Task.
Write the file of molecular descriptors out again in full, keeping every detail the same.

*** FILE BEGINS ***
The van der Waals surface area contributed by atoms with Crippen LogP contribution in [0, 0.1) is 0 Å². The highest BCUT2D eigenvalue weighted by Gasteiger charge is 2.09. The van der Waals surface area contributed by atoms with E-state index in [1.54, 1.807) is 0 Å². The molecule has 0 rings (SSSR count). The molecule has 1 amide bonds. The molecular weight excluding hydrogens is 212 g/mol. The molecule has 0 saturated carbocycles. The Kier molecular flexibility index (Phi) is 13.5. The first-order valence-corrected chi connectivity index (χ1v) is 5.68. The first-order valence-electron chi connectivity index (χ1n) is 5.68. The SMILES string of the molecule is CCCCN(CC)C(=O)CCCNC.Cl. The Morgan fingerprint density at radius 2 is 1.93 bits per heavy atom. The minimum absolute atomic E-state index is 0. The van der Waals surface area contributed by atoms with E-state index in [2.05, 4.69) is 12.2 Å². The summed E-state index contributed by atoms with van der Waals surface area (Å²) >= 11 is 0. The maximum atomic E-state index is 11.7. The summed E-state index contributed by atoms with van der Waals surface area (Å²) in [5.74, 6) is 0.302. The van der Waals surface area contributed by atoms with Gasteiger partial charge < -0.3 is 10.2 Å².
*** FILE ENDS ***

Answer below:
The van der Waals surface area contributed by atoms with Crippen LogP contribution in [0, 0.1) is 0 Å². The highest BCUT2D eigenvalue weighted by Gasteiger charge is 2.09. The van der Waals surface area contributed by atoms with E-state index in [1.54, 1.807) is 0 Å². The molecule has 0 rings (SSSR count). The molecule has 1 amide bonds. The molecular weight excluding hydrogens is 212 g/mol. The molecule has 0 saturated carbocycles. The Kier molecular flexibility index (Phi) is 13.5. The first-order valence-corrected chi connectivity index (χ1v) is 5.68. The first-order valence-electron chi connectivity index (χ1n) is 5.68. The SMILES string of the molecule is CCCCN(CC)C(=O)CCCNC.Cl. The Morgan fingerprint density at radius 2 is 1.93 bits per heavy atom. The minimum absolute atomic E-state index is 0. The van der Waals surface area contributed by atoms with E-state index in [2.05, 4.69) is 12.2 Å². The summed E-state index contributed by atoms with van der Waals surface area (Å²) >= 11 is 0. The maximum atomic E-state index is 11.7. The summed E-state index contributed by atoms with van der Waals surface area (Å²) in [5.74, 6) is 0.302. The van der Waals surface area contributed by atoms with Gasteiger partial charge < -0.3 is 10.2 Å².